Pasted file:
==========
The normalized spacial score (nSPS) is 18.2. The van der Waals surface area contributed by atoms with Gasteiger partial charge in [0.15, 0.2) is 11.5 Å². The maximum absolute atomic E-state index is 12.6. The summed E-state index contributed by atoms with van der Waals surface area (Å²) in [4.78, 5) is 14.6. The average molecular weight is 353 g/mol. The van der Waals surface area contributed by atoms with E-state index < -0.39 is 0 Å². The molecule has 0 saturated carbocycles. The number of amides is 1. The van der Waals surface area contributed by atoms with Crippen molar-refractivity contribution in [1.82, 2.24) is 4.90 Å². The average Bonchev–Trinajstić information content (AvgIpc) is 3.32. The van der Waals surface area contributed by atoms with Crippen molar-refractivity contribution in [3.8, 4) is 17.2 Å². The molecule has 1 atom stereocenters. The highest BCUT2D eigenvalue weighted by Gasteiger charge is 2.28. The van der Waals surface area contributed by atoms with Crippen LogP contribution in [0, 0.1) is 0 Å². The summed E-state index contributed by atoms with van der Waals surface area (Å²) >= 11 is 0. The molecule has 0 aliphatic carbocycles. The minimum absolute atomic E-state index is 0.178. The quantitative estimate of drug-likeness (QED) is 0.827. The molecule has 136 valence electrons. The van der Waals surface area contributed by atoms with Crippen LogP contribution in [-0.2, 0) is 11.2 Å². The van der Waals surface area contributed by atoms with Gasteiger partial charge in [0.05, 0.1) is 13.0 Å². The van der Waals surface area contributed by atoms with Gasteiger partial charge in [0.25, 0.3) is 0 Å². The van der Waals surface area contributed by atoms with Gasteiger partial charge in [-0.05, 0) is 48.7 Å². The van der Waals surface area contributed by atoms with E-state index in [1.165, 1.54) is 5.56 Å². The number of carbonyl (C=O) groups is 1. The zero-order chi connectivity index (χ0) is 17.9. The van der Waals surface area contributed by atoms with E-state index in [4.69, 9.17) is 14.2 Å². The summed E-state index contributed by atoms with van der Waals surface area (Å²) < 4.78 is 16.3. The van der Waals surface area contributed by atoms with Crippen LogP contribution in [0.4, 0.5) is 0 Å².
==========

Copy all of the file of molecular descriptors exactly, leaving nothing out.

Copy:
The normalized spacial score (nSPS) is 18.2. The van der Waals surface area contributed by atoms with Gasteiger partial charge in [0.15, 0.2) is 11.5 Å². The maximum absolute atomic E-state index is 12.6. The summed E-state index contributed by atoms with van der Waals surface area (Å²) in [4.78, 5) is 14.6. The average molecular weight is 353 g/mol. The van der Waals surface area contributed by atoms with E-state index < -0.39 is 0 Å². The molecule has 0 saturated carbocycles. The number of amides is 1. The van der Waals surface area contributed by atoms with Crippen molar-refractivity contribution in [1.82, 2.24) is 4.90 Å². The average Bonchev–Trinajstić information content (AvgIpc) is 3.32. The van der Waals surface area contributed by atoms with Crippen molar-refractivity contribution in [3.8, 4) is 17.2 Å². The molecule has 1 atom stereocenters. The highest BCUT2D eigenvalue weighted by Gasteiger charge is 2.28. The van der Waals surface area contributed by atoms with Crippen LogP contribution in [0, 0.1) is 0 Å². The summed E-state index contributed by atoms with van der Waals surface area (Å²) >= 11 is 0. The molecule has 0 aliphatic carbocycles. The minimum absolute atomic E-state index is 0.178. The quantitative estimate of drug-likeness (QED) is 0.827. The molecule has 136 valence electrons. The van der Waals surface area contributed by atoms with Crippen LogP contribution in [-0.2, 0) is 11.2 Å². The van der Waals surface area contributed by atoms with Gasteiger partial charge in [0.05, 0.1) is 13.0 Å². The van der Waals surface area contributed by atoms with Gasteiger partial charge in [0.25, 0.3) is 0 Å². The van der Waals surface area contributed by atoms with Gasteiger partial charge in [-0.05, 0) is 48.7 Å². The van der Waals surface area contributed by atoms with E-state index in [1.165, 1.54) is 5.56 Å². The number of carbonyl (C=O) groups is 1. The zero-order chi connectivity index (χ0) is 17.9. The van der Waals surface area contributed by atoms with E-state index in [4.69, 9.17) is 14.2 Å². The summed E-state index contributed by atoms with van der Waals surface area (Å²) < 4.78 is 16.3. The van der Waals surface area contributed by atoms with Crippen LogP contribution in [0.4, 0.5) is 0 Å².